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Saturday, October 1, 2011

Fish and Chips

There's nothing better than a rainy cold night, watching Doctor Who and eating fish and chips. Unfortunately, what passes for fish and chips around here, is not real good. So the solution is to make your own.

I did a lot of searching to find recipes that replicate what you can get from fish and chip shops back in Australia.


So, with that said, here's what I had.

Chips

200g Russet potatoes per person
Deep fryer with peanut oil



Method



1. Peel your potatoes, then for thick-cut chips, cut into ½ inch slices then slice these into ½ inch wide chips. For shoestring style, cut into ¼ inch slices, then slice these ¼ inch thick.
 

 
2. Wash the chips in water then drain on kitchen paper.






3. Place the chips in a pan of cold water, bring to the boil and gently simmer for a couple minutes for shoestring and about 10 minutes for thick cut. Drain in a colander and leave to cool.





4. Pre-heat oil to 250°F (120C), or as low as you can go, in a deep fryer. Blanch your chips two or three handfuls at a time until they are soft but not coloured, about 5 minutes. Remove from the oil and drain. You can store the chips in this state in the fridge for up to a couple of days.




5. To serve the chips, re-fry them in hot oil 375°F (190C) until they are crisp, season lightly and serve immediately.


Of course, you HAVE to have chips with chicken salt.

Next, the fish. The batter I used for this is pretty much exactly the same as you'd get from any take-a-way shop. (I'm a bit of a traditionalist.) I've tried beer batter and using soda water to "lighten" it up, but if I wanted to eat tempura, then I'd make tempura. 


The fish doesn't come out greasy at all and I'll tell you why...when you deep fry it in a batter, the batter is what gets fried by the oil and acts like a barrier so the fish actually steams inside the batter.


Also, if you don't have self-raising flour, you can "make" it by adding 2 teaspoons of baking powder to 1 cup of plain (all purpose) flour.

4 x fish fillets (any white flesh fish) completely thawed if frozen!!
Plain flour
Salt and Pepper

For the batter:
4 oz (110 g) self-raising flour
½ teaspoon salt
5 fl oz (150 ml) water, plus 1 scant tablespoon

Method
Preheat the deep fryer to 375°F (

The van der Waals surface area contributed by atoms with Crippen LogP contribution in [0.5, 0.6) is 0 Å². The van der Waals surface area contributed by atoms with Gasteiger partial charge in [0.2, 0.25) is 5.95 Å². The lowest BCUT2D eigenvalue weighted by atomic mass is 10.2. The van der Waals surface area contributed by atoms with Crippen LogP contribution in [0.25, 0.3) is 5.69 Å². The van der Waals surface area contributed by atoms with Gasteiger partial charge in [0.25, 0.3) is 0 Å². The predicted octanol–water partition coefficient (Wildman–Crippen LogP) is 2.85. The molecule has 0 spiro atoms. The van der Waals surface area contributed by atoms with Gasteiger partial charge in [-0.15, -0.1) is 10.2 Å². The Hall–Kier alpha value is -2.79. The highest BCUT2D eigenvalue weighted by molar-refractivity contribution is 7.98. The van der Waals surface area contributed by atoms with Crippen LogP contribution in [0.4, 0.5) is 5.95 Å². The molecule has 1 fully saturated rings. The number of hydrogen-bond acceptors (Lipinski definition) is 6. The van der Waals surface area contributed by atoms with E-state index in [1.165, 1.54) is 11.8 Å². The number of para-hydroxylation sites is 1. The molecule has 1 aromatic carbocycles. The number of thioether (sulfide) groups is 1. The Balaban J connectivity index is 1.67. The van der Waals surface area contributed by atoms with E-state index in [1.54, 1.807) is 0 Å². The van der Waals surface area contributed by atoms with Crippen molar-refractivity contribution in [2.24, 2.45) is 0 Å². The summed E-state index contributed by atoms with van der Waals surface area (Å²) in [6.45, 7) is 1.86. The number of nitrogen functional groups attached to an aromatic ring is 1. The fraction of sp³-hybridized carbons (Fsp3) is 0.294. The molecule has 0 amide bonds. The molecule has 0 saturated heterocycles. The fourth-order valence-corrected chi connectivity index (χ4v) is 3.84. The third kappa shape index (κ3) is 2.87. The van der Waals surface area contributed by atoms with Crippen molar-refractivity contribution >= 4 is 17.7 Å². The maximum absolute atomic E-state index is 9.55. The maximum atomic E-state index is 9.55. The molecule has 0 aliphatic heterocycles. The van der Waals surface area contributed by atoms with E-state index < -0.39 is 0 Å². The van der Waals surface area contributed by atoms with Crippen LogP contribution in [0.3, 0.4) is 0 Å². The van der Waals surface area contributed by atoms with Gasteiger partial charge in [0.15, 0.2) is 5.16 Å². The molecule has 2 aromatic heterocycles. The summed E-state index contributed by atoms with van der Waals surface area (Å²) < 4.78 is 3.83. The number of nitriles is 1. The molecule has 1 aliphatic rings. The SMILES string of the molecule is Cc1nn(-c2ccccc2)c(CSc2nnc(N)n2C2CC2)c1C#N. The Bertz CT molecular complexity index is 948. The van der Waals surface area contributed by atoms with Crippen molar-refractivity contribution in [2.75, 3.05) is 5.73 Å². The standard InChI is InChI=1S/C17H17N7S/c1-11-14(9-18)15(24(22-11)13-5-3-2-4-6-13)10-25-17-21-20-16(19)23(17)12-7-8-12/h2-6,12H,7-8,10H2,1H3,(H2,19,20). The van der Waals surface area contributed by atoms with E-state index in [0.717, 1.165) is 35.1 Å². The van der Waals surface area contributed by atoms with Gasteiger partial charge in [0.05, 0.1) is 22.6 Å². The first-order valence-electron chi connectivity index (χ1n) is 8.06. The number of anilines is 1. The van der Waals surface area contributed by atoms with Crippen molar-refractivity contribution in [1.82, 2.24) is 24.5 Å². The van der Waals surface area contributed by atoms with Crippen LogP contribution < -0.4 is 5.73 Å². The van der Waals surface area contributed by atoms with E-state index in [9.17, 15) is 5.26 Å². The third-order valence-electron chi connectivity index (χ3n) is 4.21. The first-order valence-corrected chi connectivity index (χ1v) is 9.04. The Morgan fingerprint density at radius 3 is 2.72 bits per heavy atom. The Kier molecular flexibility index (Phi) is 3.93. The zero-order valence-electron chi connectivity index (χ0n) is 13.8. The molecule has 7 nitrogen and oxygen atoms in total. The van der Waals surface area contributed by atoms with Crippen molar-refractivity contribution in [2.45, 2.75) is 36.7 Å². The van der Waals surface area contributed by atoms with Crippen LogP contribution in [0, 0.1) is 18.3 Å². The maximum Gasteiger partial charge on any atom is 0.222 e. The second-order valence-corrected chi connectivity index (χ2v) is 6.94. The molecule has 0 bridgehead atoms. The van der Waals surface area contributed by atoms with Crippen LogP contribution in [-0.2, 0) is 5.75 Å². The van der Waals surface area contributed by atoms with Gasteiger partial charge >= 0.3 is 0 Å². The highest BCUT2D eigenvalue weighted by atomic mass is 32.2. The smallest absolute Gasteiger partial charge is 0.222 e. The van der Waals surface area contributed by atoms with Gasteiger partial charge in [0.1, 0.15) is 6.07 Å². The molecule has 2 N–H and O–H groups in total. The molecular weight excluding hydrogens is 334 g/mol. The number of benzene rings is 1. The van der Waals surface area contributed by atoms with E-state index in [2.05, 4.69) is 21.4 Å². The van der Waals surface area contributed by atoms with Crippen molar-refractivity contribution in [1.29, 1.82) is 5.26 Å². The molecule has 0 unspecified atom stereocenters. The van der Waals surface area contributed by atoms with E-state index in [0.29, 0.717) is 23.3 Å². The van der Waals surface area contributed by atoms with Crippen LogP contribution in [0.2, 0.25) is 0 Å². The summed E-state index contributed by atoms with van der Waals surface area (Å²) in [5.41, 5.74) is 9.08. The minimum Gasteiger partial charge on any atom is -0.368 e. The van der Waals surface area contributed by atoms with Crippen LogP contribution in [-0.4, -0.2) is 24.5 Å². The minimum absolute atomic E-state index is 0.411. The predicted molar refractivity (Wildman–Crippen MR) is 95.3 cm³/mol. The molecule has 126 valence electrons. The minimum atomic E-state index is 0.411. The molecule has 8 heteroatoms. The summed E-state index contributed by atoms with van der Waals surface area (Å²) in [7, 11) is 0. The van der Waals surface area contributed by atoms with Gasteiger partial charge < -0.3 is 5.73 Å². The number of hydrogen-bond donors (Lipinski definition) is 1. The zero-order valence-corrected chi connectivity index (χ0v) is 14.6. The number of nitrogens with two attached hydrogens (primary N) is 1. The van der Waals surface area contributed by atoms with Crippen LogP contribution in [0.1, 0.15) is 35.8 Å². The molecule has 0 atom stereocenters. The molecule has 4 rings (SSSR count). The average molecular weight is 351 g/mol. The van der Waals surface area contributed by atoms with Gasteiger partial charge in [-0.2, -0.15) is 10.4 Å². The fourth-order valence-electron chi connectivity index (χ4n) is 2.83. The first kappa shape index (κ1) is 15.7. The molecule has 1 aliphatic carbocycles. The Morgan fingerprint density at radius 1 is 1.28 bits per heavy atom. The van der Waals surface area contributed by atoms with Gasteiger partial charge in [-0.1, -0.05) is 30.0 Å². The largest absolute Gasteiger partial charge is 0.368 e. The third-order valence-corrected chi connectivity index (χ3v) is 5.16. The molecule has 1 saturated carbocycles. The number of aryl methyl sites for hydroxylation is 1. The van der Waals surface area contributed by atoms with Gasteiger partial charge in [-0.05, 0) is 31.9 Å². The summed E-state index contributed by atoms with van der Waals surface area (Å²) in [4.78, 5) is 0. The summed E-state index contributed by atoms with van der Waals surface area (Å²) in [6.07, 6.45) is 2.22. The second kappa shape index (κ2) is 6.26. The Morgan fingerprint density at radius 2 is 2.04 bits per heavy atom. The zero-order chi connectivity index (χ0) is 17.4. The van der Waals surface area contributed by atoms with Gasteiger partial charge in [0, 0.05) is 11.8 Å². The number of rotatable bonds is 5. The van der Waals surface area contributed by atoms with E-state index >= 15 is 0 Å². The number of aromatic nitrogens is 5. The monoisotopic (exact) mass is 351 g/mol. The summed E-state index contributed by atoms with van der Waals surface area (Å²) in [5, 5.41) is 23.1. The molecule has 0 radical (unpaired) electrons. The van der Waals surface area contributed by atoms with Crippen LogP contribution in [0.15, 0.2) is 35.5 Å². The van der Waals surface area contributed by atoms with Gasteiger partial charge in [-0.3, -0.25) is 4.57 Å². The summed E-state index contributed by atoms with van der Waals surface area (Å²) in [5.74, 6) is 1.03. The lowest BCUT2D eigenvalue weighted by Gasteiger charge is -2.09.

190°C). Or 1/3 fill a deep saucepan with vegetable oil and place over a medium heat.
Sift the flour and salt into a mixing bowl, then gradually add the water, whisking continuously until the batter is smooth and free from lumps. Or, if you want to use a blender, add liquid, then dry ingredients and blend until smooth.
The batter is the right consistency when, if a finger is drawn across the back of a spoon coated in the batter, a sharp decisive trail is left behind.
Check the batter seasoning and adjust to taste with salt and pepper.



To deep fry:
Liberally dust each fillet of fish in the prepared flour.
Lift each fillet from the flour and lower into the batter, ensuring each fillet is generously coated.
Gently lower the fish into the oil (gently to avoid any splash!).
Leave the fish to cook for 3-5 minutes depending on size.
As the fish cooks the batter will darken in colour and when each fish is nearly cooked it will rise to float on the oil's surface.
Remove the fish from the oil with the fryer basket or a slotted spoon.
Place the fish on a wire rack to drain.
Sprinkle a little salt across each fillet to soak up any excess oil.




Where you went wrong:
No rise in the batter when cooked: The cooking oil wasn't hot enough
The fish cooks slowly and remains soggy: The cooking oil was not hot enough
The batter falls off when cooked: The fish was not liberally coated in flour / or the fish was pre frozen and not defrosted properly before cooking / the batter was too thin.
Too thin: Add more flour and whisk through.
Too thick: Add a little water.
Too bland: Add salt, pepper or lemon juice.



As you can see from the pictures above, I also made some crab sticks and had a bash at Dim Sims. The dim sims didn't come out too good but here is the recipe for them anyway. BTW, dim sims were invented in Australia by a Chinese immigrant...here's a wiki on the subject: http://en.wikipedia.org/wiki/Dim_sim

 
1 packet Wanton wrappers
1 lb Pork mince
1 finely chopped onion
1/4 finely chopped Chinese cabbage
1 tsp minced garlic
1 tsp minced ginger
2 tbsp fresh coriander
1 tbsp soy sauce

Directions:
Combine pork mince with onion, cabbage, garlic, coriander, ginger and soy sauce in a bowl, then place spoonfuls of mixture in wanton wrappers and wrap up.
Place in pre-heated deep fryer until golden brown or steam until wrapper is almost translucent.
Note that steaming takes a little bit longer to cook the meat than deep frying.
I think that mine were way too big, so the inside didn't cook before the outside was too cooked. I have made them successfully once before, so I might have to give it another go.
Hope you have a go at this...it really does taste good and pretty authentic.

Enjoy.

Matt 

1 comment:

  1. Will try the chips that way next time Matty! Never thought of doing the crab sticks or dim sims tho!

    They look very yummy!

    Teresa

    ReplyDelete